consideration of Vladek's testimony and the magnitude of the Holocaust. For the further analysis, it is essential to have an understanding of how animal characters function within this popular tradition. When Francoise picks up an African-American hitchhiker on their way back from the grocery store, Vladek can hardly contain his anger that she has let a "shvartser" into the car and spends the whole ride home watching his groceries to make sure they aren't stolen. Representing the Holocaust in a comic book is a daring enterprise; doing it with animal figures is even bolder. The use of the comic book form allows for a unique combination of the two. A post-modern feature. In a sketched conversation with his psychologist Artie states that he 'can't begin to imagine what it felt like' thereby guarding himself against being read solely as a non-fiction writer and permitting his work to be read as a fictional yet fact based reconstruction.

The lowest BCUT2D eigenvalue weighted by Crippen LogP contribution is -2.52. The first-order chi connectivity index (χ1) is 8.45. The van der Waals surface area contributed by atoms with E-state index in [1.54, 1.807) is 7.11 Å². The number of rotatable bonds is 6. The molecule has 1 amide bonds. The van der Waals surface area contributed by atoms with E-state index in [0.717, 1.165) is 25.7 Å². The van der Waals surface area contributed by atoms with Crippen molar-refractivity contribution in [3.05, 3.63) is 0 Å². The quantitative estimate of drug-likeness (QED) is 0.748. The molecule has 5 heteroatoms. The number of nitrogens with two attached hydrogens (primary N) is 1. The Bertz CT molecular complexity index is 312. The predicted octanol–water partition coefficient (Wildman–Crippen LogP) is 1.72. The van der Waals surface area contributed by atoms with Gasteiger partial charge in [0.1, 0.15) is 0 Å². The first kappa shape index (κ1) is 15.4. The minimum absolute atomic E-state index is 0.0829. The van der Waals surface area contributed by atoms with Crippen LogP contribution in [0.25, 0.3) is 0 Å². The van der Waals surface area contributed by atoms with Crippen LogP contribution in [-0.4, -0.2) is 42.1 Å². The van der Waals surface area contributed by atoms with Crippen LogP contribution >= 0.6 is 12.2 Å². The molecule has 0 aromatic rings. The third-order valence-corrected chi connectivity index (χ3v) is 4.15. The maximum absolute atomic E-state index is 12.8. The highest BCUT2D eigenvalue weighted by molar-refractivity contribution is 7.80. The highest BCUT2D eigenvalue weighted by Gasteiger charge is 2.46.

3.1 Synopsis Maus is a two-volume comic book in which the comic artist Art Spiegelman retells the story of his father Vladek, a Polish Jew, who survived together with his wife and Art's mother Anja the Nazi concentration camp in Auschwitz. Source: Essay UK - p, if this essay isn't quite what you're looking for, why not order your own custom English Language essay, dissertation or piece of coursework that answers your exact question? As a child, he sometimes fantasized that the showers in his house would spew gas instead of water, and he would often ask himself which parent he would save if he could have only saved one from Auschwitz (he usually picked his mother). The first chapter of Maus appeared in 1980 in Spiegelman's comic magazine Raw. It includes a synopsis of the comic's plot as well as a summary of its reception. If the animal fable "had enlightenment as its purpose either through satire or moral instruction, Maus would remain thoroughly ambiguous, if not opaque, as to the possible success of such enlightenment" (Huyssen 70). Chapter.7 provides a detailed discussion of the critique concerning the animal metaphor in Maus. George Herriman's Krazy Kat (1913) and Floyd Gottfredson's Mickey Mouse (1930) might have been the most prominent animal comics which appeared in newspaper comic strips. Animals in Literature The use of animal characters in literature is as old as recorded literature. Cartoonist and theorist Scott McCloud defines comics as "juxtaposed pictorial and other images in deliberate sequence, intended to convey information and/or produce an aesthetic response McCloud 9).
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